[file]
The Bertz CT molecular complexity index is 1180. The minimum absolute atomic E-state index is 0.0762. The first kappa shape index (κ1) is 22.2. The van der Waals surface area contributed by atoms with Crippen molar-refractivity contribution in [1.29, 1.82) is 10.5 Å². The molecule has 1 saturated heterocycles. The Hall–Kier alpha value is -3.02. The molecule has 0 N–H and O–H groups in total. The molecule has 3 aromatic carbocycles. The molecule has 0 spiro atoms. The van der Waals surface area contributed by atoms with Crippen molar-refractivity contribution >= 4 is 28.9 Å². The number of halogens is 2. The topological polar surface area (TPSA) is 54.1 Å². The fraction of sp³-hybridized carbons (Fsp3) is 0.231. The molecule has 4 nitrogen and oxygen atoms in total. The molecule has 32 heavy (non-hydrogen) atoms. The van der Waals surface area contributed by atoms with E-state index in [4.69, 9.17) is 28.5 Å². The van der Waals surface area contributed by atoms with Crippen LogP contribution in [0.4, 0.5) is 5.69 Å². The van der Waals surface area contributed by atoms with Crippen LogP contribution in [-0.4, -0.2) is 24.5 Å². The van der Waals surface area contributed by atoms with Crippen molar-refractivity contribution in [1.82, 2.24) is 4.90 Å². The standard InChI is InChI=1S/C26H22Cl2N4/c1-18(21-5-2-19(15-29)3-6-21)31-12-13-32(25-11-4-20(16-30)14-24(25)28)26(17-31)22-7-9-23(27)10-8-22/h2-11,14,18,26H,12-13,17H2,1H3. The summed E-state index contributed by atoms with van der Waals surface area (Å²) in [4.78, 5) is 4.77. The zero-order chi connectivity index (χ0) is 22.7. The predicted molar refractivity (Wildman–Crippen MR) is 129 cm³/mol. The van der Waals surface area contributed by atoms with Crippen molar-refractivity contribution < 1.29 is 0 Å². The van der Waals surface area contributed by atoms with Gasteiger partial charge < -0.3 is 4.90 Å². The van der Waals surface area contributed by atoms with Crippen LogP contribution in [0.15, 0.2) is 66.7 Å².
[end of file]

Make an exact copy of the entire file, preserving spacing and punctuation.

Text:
The Bertz CT molecular complexity index is 1180. The minimum absolute atomic E-state index is 0.0762. The first kappa shape index (κ1) is 22.2. The van der Waals surface area contributed by atoms with Crippen molar-refractivity contribution in [1.29, 1.82) is 10.5 Å². The molecule has 1 saturated heterocycles. The Hall–Kier alpha value is -3.02. The molecule has 0 N–H and O–H groups in total. The molecule has 3 aromatic carbocycles. The molecule has 0 spiro atoms. The van der Waals surface area contributed by atoms with Crippen molar-refractivity contribution >= 4 is 28.9 Å². The number of halogens is 2. The topological polar surface area (TPSA) is 54.1 Å². The fraction of sp³-hybridized carbons (Fsp3) is 0.231. The molecule has 4 nitrogen and oxygen atoms in total. The molecule has 32 heavy (non-hydrogen) atoms. The van der Waals surface area contributed by atoms with E-state index in [4.69, 9.17) is 28.5 Å². The van der Waals surface area contributed by atoms with Crippen LogP contribution in [0.4, 0.5) is 5.69 Å². The van der Waals surface area contributed by atoms with Crippen LogP contribution in [-0.4, -0.2) is 24.5 Å². The van der Waals surface area contributed by atoms with Crippen molar-refractivity contribution in [1.82, 2.24) is 4.90 Å². The standard InChI is InChI=1S/C26H22Cl2N4/c1-18(21-5-2-19(15-29)3-6-21)31-12-13-32(25-11-4-20(16-30)14-24(25)28)26(17-31)22-7-9-23(27)10-8-22/h2-11,14,18,26H,12-13,17H2,1H3. The summed E-state index contributed by atoms with van der Waals surface area (Å²) in [4.78, 5) is 4.77. The zero-order chi connectivity index (χ0) is 22.7. The predicted molar refractivity (Wildman–Crippen MR) is 129 cm³/mol. The van der Waals surface area contributed by atoms with Crippen molar-refractivity contribution < 1.29 is 0 Å². The van der Waals surface area contributed by atoms with Gasteiger partial charge < -0.3 is 4.90 Å². The van der Waals surface area contributed by atoms with Crippen LogP contribution in [0.15, 0.2) is 66.7 Å².